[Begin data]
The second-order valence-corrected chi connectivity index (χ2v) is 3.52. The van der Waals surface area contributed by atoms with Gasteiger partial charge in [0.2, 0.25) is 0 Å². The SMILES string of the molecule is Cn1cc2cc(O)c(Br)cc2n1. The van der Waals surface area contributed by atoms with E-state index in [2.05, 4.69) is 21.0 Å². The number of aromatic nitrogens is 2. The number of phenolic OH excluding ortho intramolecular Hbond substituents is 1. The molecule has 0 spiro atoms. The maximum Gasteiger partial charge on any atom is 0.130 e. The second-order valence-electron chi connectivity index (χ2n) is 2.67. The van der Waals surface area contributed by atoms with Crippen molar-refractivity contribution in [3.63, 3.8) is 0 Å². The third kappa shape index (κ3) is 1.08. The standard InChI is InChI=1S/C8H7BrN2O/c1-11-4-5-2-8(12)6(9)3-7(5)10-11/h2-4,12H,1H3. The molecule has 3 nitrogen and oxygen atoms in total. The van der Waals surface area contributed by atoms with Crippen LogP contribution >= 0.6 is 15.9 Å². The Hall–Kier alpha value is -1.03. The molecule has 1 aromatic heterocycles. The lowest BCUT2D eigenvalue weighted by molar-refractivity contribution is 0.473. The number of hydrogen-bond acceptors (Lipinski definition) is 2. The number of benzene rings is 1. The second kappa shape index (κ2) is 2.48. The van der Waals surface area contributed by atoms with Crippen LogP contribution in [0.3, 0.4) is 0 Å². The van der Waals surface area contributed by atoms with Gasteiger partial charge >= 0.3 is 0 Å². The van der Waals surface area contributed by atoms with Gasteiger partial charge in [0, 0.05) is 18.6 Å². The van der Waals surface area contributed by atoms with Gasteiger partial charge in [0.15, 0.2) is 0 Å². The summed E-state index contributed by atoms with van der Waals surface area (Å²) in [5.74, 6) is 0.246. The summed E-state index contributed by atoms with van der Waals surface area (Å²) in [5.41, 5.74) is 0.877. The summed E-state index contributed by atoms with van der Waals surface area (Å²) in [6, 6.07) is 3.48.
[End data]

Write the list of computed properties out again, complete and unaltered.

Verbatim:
The second-order valence-corrected chi connectivity index (χ2v) is 3.52. The van der Waals surface area contributed by atoms with Gasteiger partial charge in [0.2, 0.25) is 0 Å². The SMILES string of the molecule is Cn1cc2cc(O)c(Br)cc2n1. The van der Waals surface area contributed by atoms with E-state index in [2.05, 4.69) is 21.0 Å². The number of aromatic nitrogens is 2. The number of phenolic OH excluding ortho intramolecular Hbond substituents is 1. The molecule has 0 spiro atoms. The maximum Gasteiger partial charge on any atom is 0.130 e. The second-order valence-electron chi connectivity index (χ2n) is 2.67. The van der Waals surface area contributed by atoms with Crippen molar-refractivity contribution in [3.63, 3.8) is 0 Å². The third kappa shape index (κ3) is 1.08. The standard InChI is InChI=1S/C8H7BrN2O/c1-11-4-5-2-8(12)6(9)3-7(5)10-11/h2-4,12H,1H3. The molecule has 3 nitrogen and oxygen atoms in total. The van der Waals surface area contributed by atoms with Crippen LogP contribution >= 0.6 is 15.9 Å². The Hall–Kier alpha value is -1.03. The molecule has 1 aromatic heterocycles. The lowest BCUT2D eigenvalue weighted by molar-refractivity contribution is 0.473. The number of hydrogen-bond acceptors (Lipinski definition) is 2. The number of benzene rings is 1. The second kappa shape index (κ2) is 2.48. The van der Waals surface area contributed by atoms with Crippen LogP contribution in [0.3, 0.4) is 0 Å². The van der Waals surface area contributed by atoms with Gasteiger partial charge >= 0.3 is 0 Å². The van der Waals surface area contributed by atoms with Gasteiger partial charge in [0, 0.05) is 18.6 Å². The van der Waals surface area contributed by atoms with Gasteiger partial charge in [0.15, 0.2) is 0 Å². The summed E-state index contributed by atoms with van der Waals surface area (Å²) in [5.74, 6) is 0.246. The summed E-state index contributed by atoms with van der Waals surface area (Å²) in [5.41, 5.74) is 0.877. The summed E-state index contributed by atoms with van der Waals surface area (Å²) in [6, 6.07) is 3.48.